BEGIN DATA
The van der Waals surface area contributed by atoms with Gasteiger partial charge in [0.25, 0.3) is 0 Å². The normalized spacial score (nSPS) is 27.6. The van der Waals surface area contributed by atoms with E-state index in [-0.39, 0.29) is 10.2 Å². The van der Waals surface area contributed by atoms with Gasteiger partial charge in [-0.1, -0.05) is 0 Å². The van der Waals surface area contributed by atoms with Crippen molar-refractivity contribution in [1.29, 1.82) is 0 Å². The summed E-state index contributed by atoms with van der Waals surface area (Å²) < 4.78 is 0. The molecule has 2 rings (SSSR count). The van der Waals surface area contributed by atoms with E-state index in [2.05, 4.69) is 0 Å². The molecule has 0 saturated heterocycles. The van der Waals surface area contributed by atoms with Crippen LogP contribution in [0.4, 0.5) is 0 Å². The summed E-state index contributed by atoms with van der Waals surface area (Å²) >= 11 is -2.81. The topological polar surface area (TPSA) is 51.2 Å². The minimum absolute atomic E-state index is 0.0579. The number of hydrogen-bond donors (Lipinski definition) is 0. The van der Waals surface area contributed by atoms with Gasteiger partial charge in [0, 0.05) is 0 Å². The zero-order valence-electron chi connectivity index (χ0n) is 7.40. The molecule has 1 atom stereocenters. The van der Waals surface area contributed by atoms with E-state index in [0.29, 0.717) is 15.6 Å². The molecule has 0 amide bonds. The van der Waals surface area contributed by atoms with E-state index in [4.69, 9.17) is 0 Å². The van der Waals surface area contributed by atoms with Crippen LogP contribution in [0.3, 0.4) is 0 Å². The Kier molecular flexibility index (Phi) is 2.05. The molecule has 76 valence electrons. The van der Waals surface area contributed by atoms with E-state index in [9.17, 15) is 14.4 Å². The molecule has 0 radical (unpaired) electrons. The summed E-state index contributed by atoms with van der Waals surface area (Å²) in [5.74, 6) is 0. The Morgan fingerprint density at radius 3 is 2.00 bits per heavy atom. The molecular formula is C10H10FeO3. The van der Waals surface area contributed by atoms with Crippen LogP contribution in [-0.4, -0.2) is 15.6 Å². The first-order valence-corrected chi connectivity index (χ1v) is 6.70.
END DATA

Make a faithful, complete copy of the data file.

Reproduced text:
The van der Waals surface area contributed by atoms with Gasteiger partial charge in [0.25, 0.3) is 0 Å². The normalized spacial score (nSPS) is 27.6. The van der Waals surface area contributed by atoms with E-state index in [-0.39, 0.29) is 10.2 Å². The van der Waals surface area contributed by atoms with Gasteiger partial charge in [-0.1, -0.05) is 0 Å². The van der Waals surface area contributed by atoms with Crippen molar-refractivity contribution in [1.29, 1.82) is 0 Å². The summed E-state index contributed by atoms with van der Waals surface area (Å²) < 4.78 is 0. The molecule has 2 rings (SSSR count). The van der Waals surface area contributed by atoms with E-state index in [2.05, 4.69) is 0 Å². The molecule has 0 saturated heterocycles. The van der Waals surface area contributed by atoms with Crippen LogP contribution in [0.4, 0.5) is 0 Å². The summed E-state index contributed by atoms with van der Waals surface area (Å²) >= 11 is -2.81. The topological polar surface area (TPSA) is 51.2 Å². The minimum absolute atomic E-state index is 0.0579. The number of hydrogen-bond donors (Lipinski definition) is 0. The van der Waals surface area contributed by atoms with Gasteiger partial charge in [0, 0.05) is 0 Å². The zero-order valence-electron chi connectivity index (χ0n) is 7.40. The molecule has 1 atom stereocenters. The van der Waals surface area contributed by atoms with E-state index in [0.29, 0.717) is 15.6 Å². The molecule has 0 amide bonds. The van der Waals surface area contributed by atoms with E-state index in [4.69, 9.17) is 0 Å². The van der Waals surface area contributed by atoms with Crippen LogP contribution in [0.3, 0.4) is 0 Å². The Kier molecular flexibility index (Phi) is 2.05. The molecule has 76 valence electrons. The van der Waals surface area contributed by atoms with E-state index in [9.17, 15) is 14.4 Å². The molecule has 0 radical (unpaired) electrons. The summed E-state index contributed by atoms with van der Waals surface area (Å²) in [5.74, 6) is 0. The Morgan fingerprint density at radius 3 is 2.00 bits per heavy atom. The molecular formula is C10H10FeO3. The van der Waals surface area contributed by atoms with Crippen LogP contribution in [-0.4, -0.2) is 15.6 Å². The first-order valence-corrected chi connectivity index (χ1v) is 6.70.